Project Veritas confronts New York Times boss Dean Baquet on street about ongoing defamation lawsuit

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New York Times executive editor Dean Baquet had an uncomfortable encounter with Project Veritas as the guerilla news outlet looks to launch a defamation lawsuit against his paper. 

On Tuesday, Project Veritas founder James O’Keefe shared a video of one of his journalists confronting Baquet, who was with his wife, about the ongoing legal battle on the streets of Los Angeles following a February encounter showing Baquet “cackling” uncontrollably in response. 

“So, last time we spoke you went into a cackling fit over our defamation lawsuit against you,” Project Veritas senior investigative reporter Christian Hartsock began. “I just wanted to check in and see if you’re still laughing.”

“James O’Keefe is laughing at you guys,” Baquet replied as he tried to walk away. “And your college professor sent me notes on how bad a journalism school student you were. He was embarrassed. That’s all I have to say. Be good.”

“Well, it’s interesting you say that because, between us, only one of us has had a New York State Supreme Court judge call us ‘deceptive disinformation,'” Hartsock shot back. “What do you have to say to that?”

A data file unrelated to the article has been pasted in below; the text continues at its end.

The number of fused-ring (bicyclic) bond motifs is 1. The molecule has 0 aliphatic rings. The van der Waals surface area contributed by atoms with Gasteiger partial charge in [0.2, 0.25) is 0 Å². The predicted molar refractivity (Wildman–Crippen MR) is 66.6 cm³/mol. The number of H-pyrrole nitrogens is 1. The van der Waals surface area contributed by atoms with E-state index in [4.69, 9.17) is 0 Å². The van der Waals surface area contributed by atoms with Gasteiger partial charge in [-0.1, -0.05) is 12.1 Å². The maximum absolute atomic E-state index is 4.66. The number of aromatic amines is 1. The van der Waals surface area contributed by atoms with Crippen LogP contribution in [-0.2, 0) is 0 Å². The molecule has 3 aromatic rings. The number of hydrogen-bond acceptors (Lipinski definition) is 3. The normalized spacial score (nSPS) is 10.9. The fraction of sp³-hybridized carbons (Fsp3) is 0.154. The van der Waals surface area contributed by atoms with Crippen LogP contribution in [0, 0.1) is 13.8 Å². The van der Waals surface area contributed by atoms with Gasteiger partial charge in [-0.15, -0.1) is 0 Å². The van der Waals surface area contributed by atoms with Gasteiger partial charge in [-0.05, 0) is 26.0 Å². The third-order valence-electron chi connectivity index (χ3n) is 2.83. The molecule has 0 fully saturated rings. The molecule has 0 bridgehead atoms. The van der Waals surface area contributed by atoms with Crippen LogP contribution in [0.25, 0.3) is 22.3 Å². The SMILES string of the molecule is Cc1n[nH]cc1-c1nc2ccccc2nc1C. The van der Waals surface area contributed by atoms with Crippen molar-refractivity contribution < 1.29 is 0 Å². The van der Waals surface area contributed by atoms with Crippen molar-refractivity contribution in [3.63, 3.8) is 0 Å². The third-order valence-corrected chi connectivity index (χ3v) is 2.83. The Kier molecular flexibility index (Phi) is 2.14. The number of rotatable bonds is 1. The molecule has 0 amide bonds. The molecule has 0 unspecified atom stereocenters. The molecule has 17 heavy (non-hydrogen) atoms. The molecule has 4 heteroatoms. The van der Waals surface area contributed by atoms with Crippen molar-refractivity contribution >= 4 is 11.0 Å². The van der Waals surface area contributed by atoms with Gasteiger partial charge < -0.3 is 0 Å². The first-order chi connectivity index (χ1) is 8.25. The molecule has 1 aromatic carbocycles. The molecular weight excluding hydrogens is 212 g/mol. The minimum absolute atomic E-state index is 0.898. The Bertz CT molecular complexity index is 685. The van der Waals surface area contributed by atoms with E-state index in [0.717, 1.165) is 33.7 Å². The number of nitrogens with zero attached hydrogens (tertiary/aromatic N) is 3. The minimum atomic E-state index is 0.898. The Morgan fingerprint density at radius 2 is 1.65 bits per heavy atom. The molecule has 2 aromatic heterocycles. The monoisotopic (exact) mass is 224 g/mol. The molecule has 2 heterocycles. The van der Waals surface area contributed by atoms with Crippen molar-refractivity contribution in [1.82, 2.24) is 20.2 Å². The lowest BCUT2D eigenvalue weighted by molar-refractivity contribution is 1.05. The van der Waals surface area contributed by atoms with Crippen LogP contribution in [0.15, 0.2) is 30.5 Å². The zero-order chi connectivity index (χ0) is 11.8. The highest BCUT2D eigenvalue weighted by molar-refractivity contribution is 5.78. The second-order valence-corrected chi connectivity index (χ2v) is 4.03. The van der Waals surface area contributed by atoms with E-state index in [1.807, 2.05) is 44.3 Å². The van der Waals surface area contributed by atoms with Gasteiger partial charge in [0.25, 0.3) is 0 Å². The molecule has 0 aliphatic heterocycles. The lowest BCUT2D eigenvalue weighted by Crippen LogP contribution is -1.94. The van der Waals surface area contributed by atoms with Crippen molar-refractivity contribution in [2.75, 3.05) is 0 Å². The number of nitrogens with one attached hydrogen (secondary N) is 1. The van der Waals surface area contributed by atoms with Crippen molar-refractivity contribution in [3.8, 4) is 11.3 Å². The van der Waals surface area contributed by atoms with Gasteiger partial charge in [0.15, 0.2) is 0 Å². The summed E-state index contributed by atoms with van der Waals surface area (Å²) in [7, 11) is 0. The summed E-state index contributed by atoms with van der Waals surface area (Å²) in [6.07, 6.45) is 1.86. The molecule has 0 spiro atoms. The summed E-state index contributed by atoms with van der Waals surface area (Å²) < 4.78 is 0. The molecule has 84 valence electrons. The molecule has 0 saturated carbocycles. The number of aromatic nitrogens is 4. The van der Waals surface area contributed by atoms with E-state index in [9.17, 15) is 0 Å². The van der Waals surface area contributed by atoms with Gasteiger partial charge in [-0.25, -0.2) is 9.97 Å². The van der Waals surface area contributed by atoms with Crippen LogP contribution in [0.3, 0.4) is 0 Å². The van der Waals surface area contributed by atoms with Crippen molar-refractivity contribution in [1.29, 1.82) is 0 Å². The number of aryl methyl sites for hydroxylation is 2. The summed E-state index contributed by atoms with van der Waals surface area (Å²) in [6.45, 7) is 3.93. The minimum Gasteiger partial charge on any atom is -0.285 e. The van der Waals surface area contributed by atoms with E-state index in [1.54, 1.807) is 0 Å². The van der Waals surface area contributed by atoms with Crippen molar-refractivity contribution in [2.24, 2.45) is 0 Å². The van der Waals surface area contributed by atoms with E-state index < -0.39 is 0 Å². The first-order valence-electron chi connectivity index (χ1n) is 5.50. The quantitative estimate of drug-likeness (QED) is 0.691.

“You’re a loser,” Baquet told the reporter. 

Hartsock went on to ask Baquet if Project Veritas was “going to have to depose” the New York Times to get you to finally tell the truth?”

“Will the New York Times only tell the truth under penalty of perjury, or are you going to lie then, too?” Hartsock followed as Baquet and his wife were getting into their car. 

Amid further questions, Baquet repeated his “loser” insult. 

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Before driving off, Hartsock jokingly asked if the Times’ lawyers were “going to cite Wikipedia in the next phase of trial,” as court filings show they previously have shown. 

“I guess we’re just going to have to depose them to finally find out all the news that wasn’t fit to print,” Hartsock said to the camera before signing off. 

Last month, a New York judge denied the paper’s motion to dismiss the suit by the right-wing guerilla news outlet over the Times’ portrayal of Project Veritas’ reporting last fall on alleged voter fraud in Minnesota’s 5th Congressional District, which is represented by U.S. Rep. Ilhan Omar, a Democrat. 

Times reporters Maggie Astor and Tiffany Hsu described Project Veritas’ reporting as “deceptive,” “false,” and “with no verifiable evidence.” 

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“The facts submitted by Veritas could indicate more than standard, garden variety media bias and support a plausible inference of actual malice,” Supreme Court Justice Charles Wood ruled last week. “There is a substantial basis in law to proceed to permit the plaintiff to conduct discovery and to then attempt to meet its higher standard of proving liability through clear and convincing evidence of actual malice.”

Wood elaborated, “If a writer interjects an opinion in a news article (and will seek to claim legal protections as opinion) it stands to reason that the writer should have an obligation to alert the reader, including a court that may need to determine whether it is fact or opinion, that it is opinion.” 

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